Bloomberg Sports rolled out a demo of their new fantasy baseball product in New York this afternoon. Through a partnership with MLB Advanced Media, the goal is to lure fantasy players away from competitors like Yahoo! and ESPN. While it will surely appeal to the already fantasy-savvy, the new portal through MLB.com signifies an effort to mainstream fantasy baseball in a way that can increase interest in the sport, similar to what fantasy football has done to the NFL.
It’s a nice start, but I’ve always believed that there is a ceiling to how successful a fantasy baseball model can be, at least in comparison to the NFL. The reason fantasy football has become the behemoth it is today is because its schedule requires less of a time commitment on behalf of the average person, while baseball involves a rigorous day-to-day schedule. This reflects in the insane television ratings and sales of NFL Ticket, as the average fantasy player has a stake in every regular season game, while in baseball, they do not. That said, I’ll root for anything that improves the quality of analysis and evaluation and growth of the game and fantasy baseball. Having great minds like Jonah Keri on board will certainly help towards that end.
Anyhow, while you’ll have to wait until February 18 to use Bloomberg’s draft kit, you can purchase Rotoworld’s Draft Guide right now, with special appearances by me scattered throughout! You’ll get analysis, projections, and profiles for over 1,000 players, as well as articles covering prospects, keeper-league strategies, mock
drafts, sleepers and busts. There are customizable, printable cheat
sheets, updated depth charts for
all teams and ADP projections. Basically anything and everything you need to be prepared for your fantasy draft, constantly updated throughout Spring Training. Let those guys stick to stocks and bonds, we got this fantasy baseball thing covered.
In a recent interview with Jon Greenberg of The Athletic, White Sox third baseman Todd Frazier took a swipe at the Reds’ front office. The rebuilding Reds traded Frazier to the White Sox as part of a three-team deal this past December.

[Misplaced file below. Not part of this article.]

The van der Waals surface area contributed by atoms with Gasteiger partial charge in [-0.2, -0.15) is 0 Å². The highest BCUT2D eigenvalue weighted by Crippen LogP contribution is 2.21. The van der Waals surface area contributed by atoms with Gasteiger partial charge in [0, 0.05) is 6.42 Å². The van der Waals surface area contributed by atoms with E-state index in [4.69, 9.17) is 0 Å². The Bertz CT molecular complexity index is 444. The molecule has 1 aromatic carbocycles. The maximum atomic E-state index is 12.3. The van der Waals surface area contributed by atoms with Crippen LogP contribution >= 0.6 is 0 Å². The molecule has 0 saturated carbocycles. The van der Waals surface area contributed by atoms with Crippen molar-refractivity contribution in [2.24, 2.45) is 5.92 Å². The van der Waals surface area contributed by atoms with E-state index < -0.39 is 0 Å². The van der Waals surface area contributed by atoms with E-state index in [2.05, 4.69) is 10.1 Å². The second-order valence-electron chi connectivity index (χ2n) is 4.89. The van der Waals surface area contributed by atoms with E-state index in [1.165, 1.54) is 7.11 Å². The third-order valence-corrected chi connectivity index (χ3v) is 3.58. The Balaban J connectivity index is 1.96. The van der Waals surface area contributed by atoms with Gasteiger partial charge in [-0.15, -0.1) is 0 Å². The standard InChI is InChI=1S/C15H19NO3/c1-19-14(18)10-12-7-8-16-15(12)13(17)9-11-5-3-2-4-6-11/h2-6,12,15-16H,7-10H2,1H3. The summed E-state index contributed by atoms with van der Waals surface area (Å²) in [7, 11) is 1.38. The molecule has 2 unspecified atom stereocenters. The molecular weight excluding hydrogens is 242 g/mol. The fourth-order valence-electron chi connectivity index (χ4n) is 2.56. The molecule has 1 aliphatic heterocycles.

After the season, Frazier will enter his third and final year of arbitration eligibility. Frazier told Greenberg he’d like to stay with the White Sox. He praised the club’s ownership and then, unprompted, he decided to castigate the Reds’ front office.
I would love to stay here. It’s a great club, great ownership. It was very different in Cincinnati, it wasn’t good. The bottom line here is these guys know what they’re doing. I see the guys [Hahn] gets, he’s not afraid to pull the trigger. You’ve got to have a guy like that. Whether it turns out to be for the best or not, you take a chance sometimes, and I think he’s done that a lot. It’s up to Jerry [Reinsdorf, owner] and Rick [Hahn, VP/GM] and their team to figure out what they want to do and it’s up to them.
It’s not clear if there are specific incidences to which Frazier could be alluding, but it’s a very obvious piece of criticism.
Frazier, 30, has regressed a bit offensively compared to the previous two seasons, batting .213/.295/.448 with 32 home runs and 81 RBI in 532 plate appearances. The White Sox could pursue trading him during the offseason.
Update (7:20 PM EDT): John Hickey of the Bay Area News Group reports that Crisp has indeed been traded, but there won’t be an official announcement until Wednesday. Crisp has already left the Athletics’ clubhouse.
Steve Adams of MLB Trade Rumors is reporting that the Athletics and Indians are making progress on a trade that would send outfielder Coco Crisp to Cleveland. Jon Morosi of FOX Sports confirms Adams’ report. Crisp, who has 10-and-5 rights, has waived them in order to facilitate a deal.
Crisp, 36, is owed the remainder of his $11 million salary for the 2016 season and has a $13 million option for the 2017 season that vests if he reaches 550 plate appearances or plays in 130 games this season. He has already played in 102 games and logged 434 PA, batting .234/.299/.399 with 11 home runs and 47 RBI.
The Indians are still looking to bolster the outfield. Michael Brantley is expected to miss the rest of the season, Bradley Zimmer may not yet be ready for the majors, and Abraham Almonte is not eligible to play in the postseason after testing positive for boldenone in February.